How to download videos from YouTube



28 Nov 2020

Wondering how to download a video from YouTube, with audio and subtitles intact? Here are a couple of methods I’m documenting in case I ever need to use them.

This is just a mental exercise, and I do not know if it works! I neither condone nor suggest you use this for any form of copyright infringement. Please be aware of copyright laws and do not download anything you do not have rights to.

Method 1: On-line tools

There are a multitude of on-line YouTube downloading tools, such as Pretty self-explanatory, just provide a YouTube URL, choose the quality options, and hit download. Two browser tabs open - one playing just the video stream and the other playing audio, both directly from YouTube. For each, right-click and Save As...

For subtitles, is one of the many on-line tools to download YouTube subtitles in .srt format.

Method 2: youtube-dl

Disclaimer: downloading apps from the Internet should generally be considered unsafe!

There is an open-source youtube-dl Python-based command-line downloader. This is the method I prefer.

  • On macOS, according to the instructions, curl -L -o youtube-dl will download the executable.
  • On Windows, just download the compiled executable - since I have no idea, I downloaded the full package.
  • Plus get the open-soruce transcoding tool FFmpeg as well, and put it in the same folder as youtube-dl.

However, using youtube-dl is rather complex, see the examples!, e.g.

  • To download video and audio streams youtube-dl -ci -f 'bestvideo[ext=mp4]+bestaudio[ext=m4a]/best[ext=mp4]/best'
  • Or to download video, audio and English subtitle streams, youtube-dl -ci -f 'bestvideo[ext=mp4]+bestaudio[ext=m4a]/best[ext=mp4]/best' --sub-lang en-GB,en-UK,en-US,en --write-sub

Youtube-dl can use FFmpeg automatically to merge the streams, that’a a bonus from the previous method! Assuming ffmpeg is in the same folder as youtube-dl, then, configure youtube-dl as follows:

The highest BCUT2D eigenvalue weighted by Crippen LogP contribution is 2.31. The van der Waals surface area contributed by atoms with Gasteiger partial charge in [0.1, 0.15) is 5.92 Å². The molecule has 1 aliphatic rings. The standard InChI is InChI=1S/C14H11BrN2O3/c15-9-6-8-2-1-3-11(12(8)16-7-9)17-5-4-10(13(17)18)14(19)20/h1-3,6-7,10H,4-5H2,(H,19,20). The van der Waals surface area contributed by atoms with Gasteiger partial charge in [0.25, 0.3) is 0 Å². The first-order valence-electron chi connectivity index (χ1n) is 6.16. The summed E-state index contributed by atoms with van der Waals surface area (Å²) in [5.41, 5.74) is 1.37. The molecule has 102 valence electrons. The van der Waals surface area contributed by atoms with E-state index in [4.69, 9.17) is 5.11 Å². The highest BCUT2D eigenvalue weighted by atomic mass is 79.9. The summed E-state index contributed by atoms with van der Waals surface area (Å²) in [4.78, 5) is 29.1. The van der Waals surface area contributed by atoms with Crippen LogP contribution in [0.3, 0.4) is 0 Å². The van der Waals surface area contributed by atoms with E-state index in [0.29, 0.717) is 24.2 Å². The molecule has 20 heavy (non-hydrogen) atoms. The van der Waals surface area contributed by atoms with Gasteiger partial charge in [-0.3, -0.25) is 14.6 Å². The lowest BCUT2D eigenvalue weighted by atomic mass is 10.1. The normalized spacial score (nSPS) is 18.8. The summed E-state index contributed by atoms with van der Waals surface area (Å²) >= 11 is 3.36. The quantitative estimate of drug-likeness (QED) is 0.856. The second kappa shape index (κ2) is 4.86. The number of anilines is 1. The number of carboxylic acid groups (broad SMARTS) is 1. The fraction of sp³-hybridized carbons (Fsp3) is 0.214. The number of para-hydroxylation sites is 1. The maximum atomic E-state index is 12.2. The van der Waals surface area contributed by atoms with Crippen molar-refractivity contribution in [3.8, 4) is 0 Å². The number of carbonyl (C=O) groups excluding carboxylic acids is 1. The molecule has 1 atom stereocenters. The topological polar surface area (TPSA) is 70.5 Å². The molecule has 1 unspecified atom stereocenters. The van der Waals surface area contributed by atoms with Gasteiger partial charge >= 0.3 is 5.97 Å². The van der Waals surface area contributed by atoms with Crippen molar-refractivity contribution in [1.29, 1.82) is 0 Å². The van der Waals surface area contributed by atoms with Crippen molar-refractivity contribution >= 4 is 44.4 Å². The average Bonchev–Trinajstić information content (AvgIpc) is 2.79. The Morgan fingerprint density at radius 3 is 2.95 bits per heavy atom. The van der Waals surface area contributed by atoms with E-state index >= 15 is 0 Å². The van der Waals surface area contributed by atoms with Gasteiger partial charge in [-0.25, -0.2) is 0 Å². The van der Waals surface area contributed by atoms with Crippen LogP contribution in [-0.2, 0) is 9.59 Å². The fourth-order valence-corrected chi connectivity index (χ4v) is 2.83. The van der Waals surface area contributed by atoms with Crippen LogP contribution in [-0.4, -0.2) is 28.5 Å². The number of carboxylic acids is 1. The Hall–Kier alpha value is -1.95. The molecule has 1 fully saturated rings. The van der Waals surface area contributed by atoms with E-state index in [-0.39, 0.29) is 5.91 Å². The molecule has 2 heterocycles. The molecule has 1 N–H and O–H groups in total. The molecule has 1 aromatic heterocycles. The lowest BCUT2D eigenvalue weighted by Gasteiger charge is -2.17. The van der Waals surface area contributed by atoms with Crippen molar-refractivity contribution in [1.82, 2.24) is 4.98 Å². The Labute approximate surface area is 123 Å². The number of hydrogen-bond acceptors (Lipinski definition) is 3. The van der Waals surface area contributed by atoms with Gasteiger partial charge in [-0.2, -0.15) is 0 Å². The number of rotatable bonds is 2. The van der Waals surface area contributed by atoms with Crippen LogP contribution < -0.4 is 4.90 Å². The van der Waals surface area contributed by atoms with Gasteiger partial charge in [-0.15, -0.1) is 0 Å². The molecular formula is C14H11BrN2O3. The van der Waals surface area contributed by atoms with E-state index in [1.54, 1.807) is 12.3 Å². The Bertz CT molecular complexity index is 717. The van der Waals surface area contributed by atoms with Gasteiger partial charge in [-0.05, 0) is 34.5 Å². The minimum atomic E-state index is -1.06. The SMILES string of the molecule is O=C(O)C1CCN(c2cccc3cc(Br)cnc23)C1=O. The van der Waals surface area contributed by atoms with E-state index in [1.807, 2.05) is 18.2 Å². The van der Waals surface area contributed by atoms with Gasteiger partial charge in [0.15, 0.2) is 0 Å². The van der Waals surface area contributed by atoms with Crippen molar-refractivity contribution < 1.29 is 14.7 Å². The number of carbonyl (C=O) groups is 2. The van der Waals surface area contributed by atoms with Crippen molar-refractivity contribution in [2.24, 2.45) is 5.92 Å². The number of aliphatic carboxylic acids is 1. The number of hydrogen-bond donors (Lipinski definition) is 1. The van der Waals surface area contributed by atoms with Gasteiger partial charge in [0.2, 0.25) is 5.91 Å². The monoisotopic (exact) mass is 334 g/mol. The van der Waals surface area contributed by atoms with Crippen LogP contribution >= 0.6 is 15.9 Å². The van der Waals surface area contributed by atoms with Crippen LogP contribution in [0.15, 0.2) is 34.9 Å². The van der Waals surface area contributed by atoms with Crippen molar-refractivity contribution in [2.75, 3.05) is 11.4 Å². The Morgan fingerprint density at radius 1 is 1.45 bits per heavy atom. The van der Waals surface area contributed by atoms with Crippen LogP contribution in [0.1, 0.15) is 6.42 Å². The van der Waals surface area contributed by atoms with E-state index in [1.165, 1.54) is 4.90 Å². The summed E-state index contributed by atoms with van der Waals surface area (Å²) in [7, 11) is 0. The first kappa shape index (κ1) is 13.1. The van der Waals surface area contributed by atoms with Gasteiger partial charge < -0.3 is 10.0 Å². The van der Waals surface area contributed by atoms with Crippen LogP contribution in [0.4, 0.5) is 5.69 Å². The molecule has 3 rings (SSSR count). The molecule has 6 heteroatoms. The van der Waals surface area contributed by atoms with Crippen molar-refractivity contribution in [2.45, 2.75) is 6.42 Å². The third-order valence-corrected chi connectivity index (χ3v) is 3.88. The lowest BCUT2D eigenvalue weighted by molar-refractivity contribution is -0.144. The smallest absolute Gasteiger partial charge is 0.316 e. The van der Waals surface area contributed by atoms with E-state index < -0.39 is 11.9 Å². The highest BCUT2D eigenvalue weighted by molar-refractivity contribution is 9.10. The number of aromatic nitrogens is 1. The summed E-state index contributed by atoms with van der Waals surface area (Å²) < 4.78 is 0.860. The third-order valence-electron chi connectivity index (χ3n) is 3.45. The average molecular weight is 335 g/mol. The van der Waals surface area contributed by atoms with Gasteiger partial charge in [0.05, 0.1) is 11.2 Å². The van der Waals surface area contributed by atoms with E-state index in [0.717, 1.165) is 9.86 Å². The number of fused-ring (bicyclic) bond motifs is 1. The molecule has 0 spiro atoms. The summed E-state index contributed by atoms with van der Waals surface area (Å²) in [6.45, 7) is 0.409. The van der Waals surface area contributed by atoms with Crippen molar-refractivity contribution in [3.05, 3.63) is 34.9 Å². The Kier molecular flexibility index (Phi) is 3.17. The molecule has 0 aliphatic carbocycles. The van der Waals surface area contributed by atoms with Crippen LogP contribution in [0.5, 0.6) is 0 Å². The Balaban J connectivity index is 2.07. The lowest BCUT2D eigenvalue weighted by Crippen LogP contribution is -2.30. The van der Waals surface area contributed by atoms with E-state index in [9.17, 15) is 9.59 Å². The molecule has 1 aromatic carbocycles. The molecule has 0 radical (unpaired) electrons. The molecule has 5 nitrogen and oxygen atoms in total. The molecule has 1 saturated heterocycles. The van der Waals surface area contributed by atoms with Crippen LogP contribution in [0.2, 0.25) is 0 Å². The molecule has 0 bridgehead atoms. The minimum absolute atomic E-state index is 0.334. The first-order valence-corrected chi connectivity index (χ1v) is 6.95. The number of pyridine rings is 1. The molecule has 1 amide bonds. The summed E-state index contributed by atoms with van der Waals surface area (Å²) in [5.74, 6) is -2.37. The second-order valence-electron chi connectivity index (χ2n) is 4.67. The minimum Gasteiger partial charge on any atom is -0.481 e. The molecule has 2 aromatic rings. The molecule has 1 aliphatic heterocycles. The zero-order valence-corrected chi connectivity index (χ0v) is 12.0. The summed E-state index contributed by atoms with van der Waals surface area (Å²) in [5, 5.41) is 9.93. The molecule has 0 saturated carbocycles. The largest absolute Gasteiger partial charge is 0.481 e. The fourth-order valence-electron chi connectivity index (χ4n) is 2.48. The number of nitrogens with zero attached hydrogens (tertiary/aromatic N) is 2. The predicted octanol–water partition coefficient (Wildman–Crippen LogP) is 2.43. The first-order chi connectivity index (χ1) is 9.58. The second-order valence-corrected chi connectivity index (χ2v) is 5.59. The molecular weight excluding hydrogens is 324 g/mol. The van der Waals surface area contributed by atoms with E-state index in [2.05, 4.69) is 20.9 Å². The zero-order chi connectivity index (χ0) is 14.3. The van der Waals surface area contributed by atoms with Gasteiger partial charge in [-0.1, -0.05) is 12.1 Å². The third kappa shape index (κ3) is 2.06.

youtube-dl -ci -f bestvideo[ext=mp4]+bestaudio[ext=m4a]/best[ext=mp4]/best \
  --sub-lang en-GB,en-UK,en-US,en --embed-subs --write-sub --ffmpeg-location . \

On Windows: Make sure it's all one one line - cmd shell doesn’t respect \ to join the lines.


Merging streams

If the audio, video and subtitles are all separate files, e.g. audio.m4a, video.mp4 and, the open-source FFmpeg tool can merge these streams into a single file, e.g. merged.mp4:

ffmpeg  -i video.mp4 -i audio.m4a -i \
  -c:v copy -c:a copy -c:s mov_text \

ffmpeg can handle more streams, e.g. multiple audio tracks with respective subtitles. According to this Stack Overflow answer, it’ll be something like this:

ffmpeg -i video.mp4 -i english.mp3 -i german.mp3 \
  -i -i \ 
  -map 0:v -map 0:a -map 1:a \
  -metadata:s:s:0 language=eng -metadata:s:s:1 language=ger \
  -metadata:s:a:0 language=eng -metadata:s:a:1 language=ger \
  -c:v copy -c:a copy -c:s mov_text \

And so much more, e.g. delay subtitles (ffmpeg -ss -60 -i -c copy, convert formats (ffmpeg -i audio.wav -c:a aac output.mp4), etc.

Again, I honestly haven’t validated any of this. So good luck!

Updated 4 July 2020: Small addition to sepecify multiple English subtitle variations with --sub-lang en-UK,en-US,en. Use --list-subs to get a list, and note that the list often starts wtih Available automatic captions, which is maybe not what you want.

Updated 28 Nov 2020: Wanted to just add en-GB but ended up re-structing a few sentences. Can’t leave well alone.